The story of the Hancock House begins in 1675 when John Fenwick, a lawyer and Quaker from England, arrived in West Jersey (now Salem Country), With land purchased two years earlier, he established the first permanent English Settlement here, called “Fenwick’s Colony,” and founded the town of Salem. Eager to populate the area with skilled, industrious individuals, he advertised the area’s assets by stating, “if there be any terrestrial “Canaan” ’tis surely here, where the Land floweth with Milk and Honey.”

The Hancock House sits on property that was purchased from John Fenwick in 1675 by William Hancock, an English showmaker. Upon his death, the property passed to his wife and then to his nephew, John Hancock.

John’s inheritance of approximately 500 acres made him a major landholder in Fenwick’s Colony. he contributed to the development of the area by building a bridge across Alloways Creek in 1708. Now known as “Hancocks Bridge,” it permitted passage on an important highway between Salem and Greenwich and gave the settlement its name.

When John Hancock died in 1709, he left his property to his son William. William became a Justice of the Peace for Salem County and served in the Colonial Assembky for 20 years.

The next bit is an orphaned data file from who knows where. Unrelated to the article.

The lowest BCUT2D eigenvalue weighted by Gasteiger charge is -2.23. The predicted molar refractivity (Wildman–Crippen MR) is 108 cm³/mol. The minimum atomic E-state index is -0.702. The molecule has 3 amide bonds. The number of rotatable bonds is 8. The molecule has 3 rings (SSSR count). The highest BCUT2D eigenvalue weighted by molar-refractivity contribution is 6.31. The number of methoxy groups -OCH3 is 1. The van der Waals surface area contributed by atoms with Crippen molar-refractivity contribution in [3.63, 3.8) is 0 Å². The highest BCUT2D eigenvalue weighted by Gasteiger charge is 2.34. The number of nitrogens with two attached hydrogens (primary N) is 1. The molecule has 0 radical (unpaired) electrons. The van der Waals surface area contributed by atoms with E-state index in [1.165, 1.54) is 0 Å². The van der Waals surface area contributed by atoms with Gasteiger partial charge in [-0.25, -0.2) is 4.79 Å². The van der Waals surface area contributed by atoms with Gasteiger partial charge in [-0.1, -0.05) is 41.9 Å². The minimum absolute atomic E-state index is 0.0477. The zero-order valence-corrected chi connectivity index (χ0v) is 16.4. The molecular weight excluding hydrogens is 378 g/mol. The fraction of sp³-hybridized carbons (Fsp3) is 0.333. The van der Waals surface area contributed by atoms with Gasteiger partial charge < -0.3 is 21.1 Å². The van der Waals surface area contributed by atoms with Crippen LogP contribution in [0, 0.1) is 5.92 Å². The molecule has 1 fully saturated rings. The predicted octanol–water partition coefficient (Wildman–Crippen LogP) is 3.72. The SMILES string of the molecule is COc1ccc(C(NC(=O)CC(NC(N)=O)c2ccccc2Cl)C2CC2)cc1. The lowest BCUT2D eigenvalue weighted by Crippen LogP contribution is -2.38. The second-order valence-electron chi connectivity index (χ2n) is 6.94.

In 1734, William and his wife, Sarah built the Hancock House. Their initials (WHS) and the construction date (1734) can be seen in the brickwork on the house’s west elevation.

Upon his death in 1762, William left his house to his son, William who succeeded him in the Assembly and became His Majesty’s Judge of the County Court for the County of Salem. It was this William who figured in the massacre of March 1778.

The Hancock House remained in the family until 1931, although the extent to which the house was used as a private residence and the property farmed is uncertain. There is evidence to suggest a section of the house was leased for a tavern during the 18th & 19th centuries. The State of New Jersey acquired the Hancock House for $4,000 in 1931 and opened it as a museum in 1932.

Historic Marker at the Hancock House

The Architectural Significance:

The Hancock House earned a place in history on the fateful day in March 1778. Yet the story of its architecture also is important. With its distinctive patterned and wall brickwork, simple lines and little ornamentation, it reflects the building traditions of the Quaker’s English Homeland.

The brick work of the Hancock House

Other elements of this architectural style include Flemish bond brickwork; a pent-roof that wraps around the front and back of the house; simple entrance steps; interior paneling and the use of such local materials as Wistarburg glass.

Whippany Railway Museum                                    1 Railroad Plaza                                         Whippany, NJ 07981